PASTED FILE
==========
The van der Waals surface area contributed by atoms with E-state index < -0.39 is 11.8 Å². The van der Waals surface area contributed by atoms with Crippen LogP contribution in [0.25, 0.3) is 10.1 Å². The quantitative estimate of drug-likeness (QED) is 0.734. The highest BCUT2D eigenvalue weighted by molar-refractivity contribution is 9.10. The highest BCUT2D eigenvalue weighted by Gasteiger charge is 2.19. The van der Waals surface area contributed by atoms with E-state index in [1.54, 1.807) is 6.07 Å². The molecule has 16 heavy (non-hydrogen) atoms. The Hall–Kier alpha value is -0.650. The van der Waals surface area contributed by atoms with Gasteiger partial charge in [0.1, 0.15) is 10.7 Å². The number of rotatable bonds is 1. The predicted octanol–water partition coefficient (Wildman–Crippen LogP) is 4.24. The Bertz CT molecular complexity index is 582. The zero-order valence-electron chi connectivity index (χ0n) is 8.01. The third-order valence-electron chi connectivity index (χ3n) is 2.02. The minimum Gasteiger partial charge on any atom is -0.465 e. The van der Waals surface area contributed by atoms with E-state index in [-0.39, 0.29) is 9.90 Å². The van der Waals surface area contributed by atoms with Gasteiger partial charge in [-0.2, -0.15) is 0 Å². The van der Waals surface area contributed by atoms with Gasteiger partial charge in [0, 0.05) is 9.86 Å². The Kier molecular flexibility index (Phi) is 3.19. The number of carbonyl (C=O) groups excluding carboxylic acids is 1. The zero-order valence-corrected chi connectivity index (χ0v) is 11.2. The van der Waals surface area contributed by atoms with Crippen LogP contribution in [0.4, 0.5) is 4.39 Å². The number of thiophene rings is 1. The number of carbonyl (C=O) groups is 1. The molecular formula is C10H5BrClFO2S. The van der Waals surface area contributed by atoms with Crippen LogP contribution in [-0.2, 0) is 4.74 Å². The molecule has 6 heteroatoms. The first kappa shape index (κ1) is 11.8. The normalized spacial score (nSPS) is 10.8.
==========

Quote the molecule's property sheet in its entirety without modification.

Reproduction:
The van der Waals surface area contributed by atoms with E-state index < -0.39 is 11.8 Å². The van der Waals surface area contributed by atoms with Crippen LogP contribution in [0.25, 0.3) is 10.1 Å². The quantitative estimate of drug-likeness (QED) is 0.734. The highest BCUT2D eigenvalue weighted by molar-refractivity contribution is 9.10. The highest BCUT2D eigenvalue weighted by Gasteiger charge is 2.19. The van der Waals surface area contributed by atoms with E-state index in [1.54, 1.807) is 6.07 Å². The molecule has 16 heavy (non-hydrogen) atoms. The Hall–Kier alpha value is -0.650. The van der Waals surface area contributed by atoms with Gasteiger partial charge in [0.1, 0.15) is 10.7 Å². The number of rotatable bonds is 1. The predicted octanol–water partition coefficient (Wildman–Crippen LogP) is 4.24. The Bertz CT molecular complexity index is 582. The zero-order valence-electron chi connectivity index (χ0n) is 8.01. The third-order valence-electron chi connectivity index (χ3n) is 2.02. The minimum Gasteiger partial charge on any atom is -0.465 e. The van der Waals surface area contributed by atoms with E-state index in [-0.39, 0.29) is 9.90 Å². The van der Waals surface area contributed by atoms with Gasteiger partial charge in [-0.2, -0.15) is 0 Å². The van der Waals surface area contributed by atoms with Gasteiger partial charge in [0, 0.05) is 9.86 Å². The Kier molecular flexibility index (Phi) is 3.19. The number of carbonyl (C=O) groups excluding carboxylic acids is 1. The zero-order valence-corrected chi connectivity index (χ0v) is 11.2. The van der Waals surface area contributed by atoms with Crippen LogP contribution in [0.4, 0.5) is 4.39 Å². The number of thiophene rings is 1. The number of carbonyl (C=O) groups is 1. The molecular formula is C10H5BrClFO2S. The van der Waals surface area contributed by atoms with Crippen LogP contribution in [-0.2, 0) is 4.74 Å². The molecule has 6 heteroatoms. The first kappa shape index (κ1) is 11.8. The normalized spacial score (nSPS) is 10.8.